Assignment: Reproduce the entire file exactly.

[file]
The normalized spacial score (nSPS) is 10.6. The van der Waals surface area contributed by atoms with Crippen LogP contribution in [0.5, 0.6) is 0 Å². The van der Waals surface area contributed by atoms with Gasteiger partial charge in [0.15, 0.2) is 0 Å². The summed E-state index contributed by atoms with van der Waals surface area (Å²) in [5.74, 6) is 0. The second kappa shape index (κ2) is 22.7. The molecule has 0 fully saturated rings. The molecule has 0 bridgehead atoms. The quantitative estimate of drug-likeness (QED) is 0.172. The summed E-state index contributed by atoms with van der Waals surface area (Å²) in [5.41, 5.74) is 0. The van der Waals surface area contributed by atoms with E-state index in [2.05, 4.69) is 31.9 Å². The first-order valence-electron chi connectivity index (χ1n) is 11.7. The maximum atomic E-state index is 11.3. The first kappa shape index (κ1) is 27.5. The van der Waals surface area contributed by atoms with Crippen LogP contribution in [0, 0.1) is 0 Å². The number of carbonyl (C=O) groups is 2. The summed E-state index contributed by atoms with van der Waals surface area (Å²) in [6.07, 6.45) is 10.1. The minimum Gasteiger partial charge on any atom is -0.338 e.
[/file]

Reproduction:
The normalized spacial score (nSPS) is 10.6. The van der Waals surface area contributed by atoms with Crippen LogP contribution in [0.5, 0.6) is 0 Å². The van der Waals surface area contributed by atoms with Gasteiger partial charge in [0.15, 0.2) is 0 Å². The summed E-state index contributed by atoms with van der Waals surface area (Å²) in [5.74, 6) is 0. The second kappa shape index (κ2) is 22.7. The molecule has 0 fully saturated rings. The molecule has 0 bridgehead atoms. The quantitative estimate of drug-likeness (QED) is 0.172. The summed E-state index contributed by atoms with van der Waals surface area (Å²) in [5.41, 5.74) is 0. The van der Waals surface area contributed by atoms with E-state index in [2.05, 4.69) is 31.9 Å². The first-order valence-electron chi connectivity index (χ1n) is 11.7. The maximum atomic E-state index is 11.3. The first kappa shape index (κ1) is 27.5. The van der Waals surface area contributed by atoms with Crippen LogP contribution in [0, 0.1) is 0 Å². The number of carbonyl (C=O) groups is 2. The summed E-state index contributed by atoms with van der Waals surface area (Å²) in [6.07, 6.45) is 10.1. The minimum Gasteiger partial charge on any atom is -0.338 e.